Developed by Pawel Kozminski and published by Ysbryd Games, World Of Horror is a self described “love letter” to Ito’s works. It doesn’t have a planned release date yet, but you can whishlist it on Steam and play a short demo on Itch. The setting is similar to many of Ito’s stories: a quiet rural town unsettled by a string of dark incidents, dark forces lurking behind the scenes. But in World Of Horror, the monsters can be defeated.
Not easily, mind you. The turn-based fights are horrid affairs, to be conducted with improvised weapons and determination fuelled by despair. Each hit rakes at your mental state; each random event can leave a permanent mark. Mission after mission, your character portrait deteriorates, their skin marked with new cuts, scrapes and curses.
So, the monsters can be defeated, but only by destroying yourself in the process. You may survive, but there’s little remaining of what could still be called “you”. Better to not give players weapons, then. Better to not give them choices. Better to just tell them a scary story.
You may have encountered artist Trevor Henderson’s work on Twitter, where he spooks his audience with photo-manipulations reminiscent of found footage videos. But Henderson also illustrated The Silence Under Your Bed, a Twine game by Kevin Snow, Priscilla Snow, and former RPS contributor Cassandra Khaw. You Remember Cassandra? The one who posted the bargain buckets full of plushies?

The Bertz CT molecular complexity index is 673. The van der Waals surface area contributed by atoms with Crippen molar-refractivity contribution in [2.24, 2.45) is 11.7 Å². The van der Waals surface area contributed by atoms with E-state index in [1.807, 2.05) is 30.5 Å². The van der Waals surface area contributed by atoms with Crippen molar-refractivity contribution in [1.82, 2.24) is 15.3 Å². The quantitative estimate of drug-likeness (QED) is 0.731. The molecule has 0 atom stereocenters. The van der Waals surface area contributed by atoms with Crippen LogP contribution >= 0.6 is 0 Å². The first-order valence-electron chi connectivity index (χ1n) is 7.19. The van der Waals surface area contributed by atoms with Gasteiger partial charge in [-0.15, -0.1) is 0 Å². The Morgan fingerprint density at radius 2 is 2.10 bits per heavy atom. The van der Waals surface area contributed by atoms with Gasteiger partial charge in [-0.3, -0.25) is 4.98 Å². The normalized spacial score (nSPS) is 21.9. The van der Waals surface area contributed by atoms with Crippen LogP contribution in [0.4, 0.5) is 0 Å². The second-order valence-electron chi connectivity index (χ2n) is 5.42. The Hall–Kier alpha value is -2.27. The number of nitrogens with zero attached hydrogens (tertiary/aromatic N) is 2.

The Silence Under Your Bed’s tagline is “Two teens tell tall tales.” That’s it. That’s the whole game. You decide which stories you want to hear, and read them. White text on a black screen, with Trevor’s creepy illustrations occasionally awaiting you behind an unsuspecting click. A game to play like a horror comic, turning pages while holding your breath, wondering what will await you on the next page.
“The Silence Under Your Bed was my first game,” Trevor explains. “Kevin would come to me with some general prompts for pieces of art they would need, and I’d just be allowed to work up whatever came to mind. The images I did for specific pieces of writing were a little more nerve-wracking, but thankfully they always liked them! The mood and style of the game were sort of based around the scratchy, spooky art I was drawing at the time, so it all fit together really easily.”
It’s a creative process not dissimilar from the act of sharing spooky tales around a campfire.
“I first encountered the work of Junji Ito when I was in ninth or tenth grade,” recounts Henderson. “The first collection I read was called “Flesh-Colored Horror”, a collection that included a story about headless mannequins eager to decapitate students, and a family that could take their skin off and on at will. I was enthralled.”
Henderson was inspired by Junji Ito, who was influenced by others. When talking about his inspirations, Ito often cites authors like Kazuo Umezu (Cat Eyed Boy, The Drifting Classroom) and Hideshi Hino (Panorama Of Hell). Personally, the comic that most reminds me of Ito’s work is Deep Dark Fears, a long-running webcomic where artist Fran Krause depicts the most nonsensical fears shared by his readers.
Because knowing your fears are absurd doesn’t make them less real.